As information-technology (IT) firms continue to swamp India's technology hub of Bangalore, the city is starting to choke under a heap of e-waste generated from obsolete computers and discarded electronic components.
Environmentalists and officials say the waste contains more than 1,000 different toxic substances harmful to human beings and the environment.
"If we do not wake up now, in the next five years it will boomerang on us," said Bakul Rao, a consultant with the Environment Man-agement and Policy Research Institute, a research body set up by Karnataka state's Pollution Control Board.
The institute says that next year about 1,000 tonnes of plastics, the same equivalent of iron, 300 tonnes of lead, 0.23 tonnes of mercury and 43 tonnes of nickel and 350 tonnes of copper will be generated as e-waste in Bangalore.
"This figure will increase by 10-fold in 2020 when Bangalore will generate one-third of the state's e-waste," Rao said. "The findings are quite alarming as there are no regulations and no scientific disposal systems."
Bangalore has more than 500 recyclers of discarded computers and electronic components. They sell second-hand parts either to computer assemblers in the grey market or to buyers directly at the weekly Sunday bazaar. Most then burn the waste, mainly plastics and printed circuit boards, in illegal dump yards near residential colonies -- releasing toxic and carcinogenic substances into the air.
The recyclers, most of whom work with their bare hands, also extract precious metals using crude chemical processes.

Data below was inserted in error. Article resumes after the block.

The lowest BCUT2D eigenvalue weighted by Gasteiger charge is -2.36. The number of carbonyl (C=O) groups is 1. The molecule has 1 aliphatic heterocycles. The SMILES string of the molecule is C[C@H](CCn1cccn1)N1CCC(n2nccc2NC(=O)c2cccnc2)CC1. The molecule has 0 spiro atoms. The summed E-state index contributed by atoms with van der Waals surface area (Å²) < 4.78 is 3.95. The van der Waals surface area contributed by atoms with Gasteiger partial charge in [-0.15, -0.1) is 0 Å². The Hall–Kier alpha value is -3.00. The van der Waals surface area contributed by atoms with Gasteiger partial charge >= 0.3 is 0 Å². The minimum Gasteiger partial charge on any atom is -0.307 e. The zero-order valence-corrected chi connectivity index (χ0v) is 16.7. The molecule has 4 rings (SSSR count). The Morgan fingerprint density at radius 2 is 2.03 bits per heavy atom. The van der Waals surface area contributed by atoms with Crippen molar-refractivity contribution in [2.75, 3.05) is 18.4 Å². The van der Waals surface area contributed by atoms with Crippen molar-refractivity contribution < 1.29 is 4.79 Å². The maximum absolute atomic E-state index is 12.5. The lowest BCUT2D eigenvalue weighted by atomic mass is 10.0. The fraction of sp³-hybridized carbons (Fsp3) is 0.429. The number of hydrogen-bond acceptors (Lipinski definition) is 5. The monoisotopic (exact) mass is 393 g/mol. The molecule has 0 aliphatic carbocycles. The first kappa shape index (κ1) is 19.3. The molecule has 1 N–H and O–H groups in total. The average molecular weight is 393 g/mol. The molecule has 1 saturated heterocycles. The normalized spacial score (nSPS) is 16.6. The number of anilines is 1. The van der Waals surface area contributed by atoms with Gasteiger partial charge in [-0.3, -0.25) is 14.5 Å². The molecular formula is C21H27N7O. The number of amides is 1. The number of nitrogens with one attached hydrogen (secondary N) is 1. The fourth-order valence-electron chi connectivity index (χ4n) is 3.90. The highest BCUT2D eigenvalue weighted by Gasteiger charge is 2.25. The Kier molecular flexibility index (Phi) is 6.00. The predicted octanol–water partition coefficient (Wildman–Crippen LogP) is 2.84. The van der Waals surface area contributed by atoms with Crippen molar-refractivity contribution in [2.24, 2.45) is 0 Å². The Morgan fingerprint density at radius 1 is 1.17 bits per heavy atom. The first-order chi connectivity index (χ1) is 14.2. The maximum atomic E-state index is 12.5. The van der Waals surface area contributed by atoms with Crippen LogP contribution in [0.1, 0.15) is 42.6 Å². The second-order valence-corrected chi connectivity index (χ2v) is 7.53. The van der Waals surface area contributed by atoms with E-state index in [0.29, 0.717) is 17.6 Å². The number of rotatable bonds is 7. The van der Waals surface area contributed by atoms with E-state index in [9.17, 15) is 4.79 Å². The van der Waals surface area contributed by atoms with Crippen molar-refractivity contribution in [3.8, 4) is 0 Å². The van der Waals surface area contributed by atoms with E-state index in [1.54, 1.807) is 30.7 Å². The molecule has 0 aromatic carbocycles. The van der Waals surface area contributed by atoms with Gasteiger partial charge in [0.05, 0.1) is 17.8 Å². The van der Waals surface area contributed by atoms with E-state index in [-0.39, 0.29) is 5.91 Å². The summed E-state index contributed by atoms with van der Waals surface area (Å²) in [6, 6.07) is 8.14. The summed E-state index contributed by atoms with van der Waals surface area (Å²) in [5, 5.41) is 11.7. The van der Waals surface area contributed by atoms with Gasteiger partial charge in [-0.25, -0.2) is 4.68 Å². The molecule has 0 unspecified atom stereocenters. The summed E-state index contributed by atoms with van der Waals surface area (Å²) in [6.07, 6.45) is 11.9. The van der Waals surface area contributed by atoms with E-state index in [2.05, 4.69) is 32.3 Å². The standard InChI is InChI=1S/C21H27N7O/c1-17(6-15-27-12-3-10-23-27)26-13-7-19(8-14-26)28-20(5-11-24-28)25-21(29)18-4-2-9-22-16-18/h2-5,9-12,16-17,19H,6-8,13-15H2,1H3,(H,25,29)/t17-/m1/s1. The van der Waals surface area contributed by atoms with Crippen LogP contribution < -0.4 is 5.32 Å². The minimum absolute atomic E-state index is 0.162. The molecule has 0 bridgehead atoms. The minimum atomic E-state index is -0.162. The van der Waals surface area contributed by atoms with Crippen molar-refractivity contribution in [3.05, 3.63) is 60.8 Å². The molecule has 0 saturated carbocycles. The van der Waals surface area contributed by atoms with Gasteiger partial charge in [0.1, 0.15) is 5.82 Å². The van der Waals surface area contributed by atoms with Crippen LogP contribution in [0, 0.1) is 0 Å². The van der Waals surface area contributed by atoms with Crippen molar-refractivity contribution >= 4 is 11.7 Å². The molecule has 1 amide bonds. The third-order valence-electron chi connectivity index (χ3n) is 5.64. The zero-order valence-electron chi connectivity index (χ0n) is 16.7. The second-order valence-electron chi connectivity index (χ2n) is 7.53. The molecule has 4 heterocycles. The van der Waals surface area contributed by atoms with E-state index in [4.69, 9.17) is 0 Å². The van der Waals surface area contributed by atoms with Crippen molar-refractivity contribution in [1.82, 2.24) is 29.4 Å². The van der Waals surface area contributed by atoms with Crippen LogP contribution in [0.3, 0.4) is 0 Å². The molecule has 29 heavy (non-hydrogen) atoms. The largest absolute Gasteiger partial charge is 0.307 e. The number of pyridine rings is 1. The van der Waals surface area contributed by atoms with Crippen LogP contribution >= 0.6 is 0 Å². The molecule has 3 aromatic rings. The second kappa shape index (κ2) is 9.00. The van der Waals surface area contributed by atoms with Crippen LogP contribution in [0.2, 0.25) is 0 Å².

"There is no scientific recycling happening anywhere in Bangalore. Most of the e-waste including lead and plastic is dumped along with the municipal waste and then burned," Rao said. "Bangalore has more than 100 illegal dump pits for e-waste."
The burning of printed circuit boards at a low temperature leads to the release of extremely toxic components which can cause cancer, a report by the institute said.
Barium found in e-waste, it added, could damage the heart and liver while other chemicals such as beryllium found in computer motherboards and cadmium in chip resistors and semiconductors are poisonous and could lead to cancer.
Chromium in floppy disks, lead in batteries and computer monitors, and mercury in alkaline batteries and fluorescent lamps also pose severe health risks. Other substances such as copper, silver and tin could also be damaging, the report said.
Almitra Patel, an environmentalist and a member of the Supreme Court Committee for Solid Waste Management, said unscientific recycling was a part of the problem but lack of regulations exacerbated the situation.
"At present the environmental laws do not specifically cover the e-waste regulation. Computers and mobile phones are known culprits but tubelights and children's toys are others," Patel said.
"Import of e-waste, mainly from the US, under the garb of donations is adding to our woes. They basically dump obsolete computers in India," she said.
India is a signatory of the Basel Convention On The Transboundary Movements Of Hazardous Wastes And Their Disposal which came into force in 1992 and has been ratified by 159 countries.
But the convention allows import of such waste from nations such as the US which has not ratified the treaty.
Kishore Wankhade, spokesman for the Toxic Links non-governmental organization, said India's struggle to manage e-waste was worrying.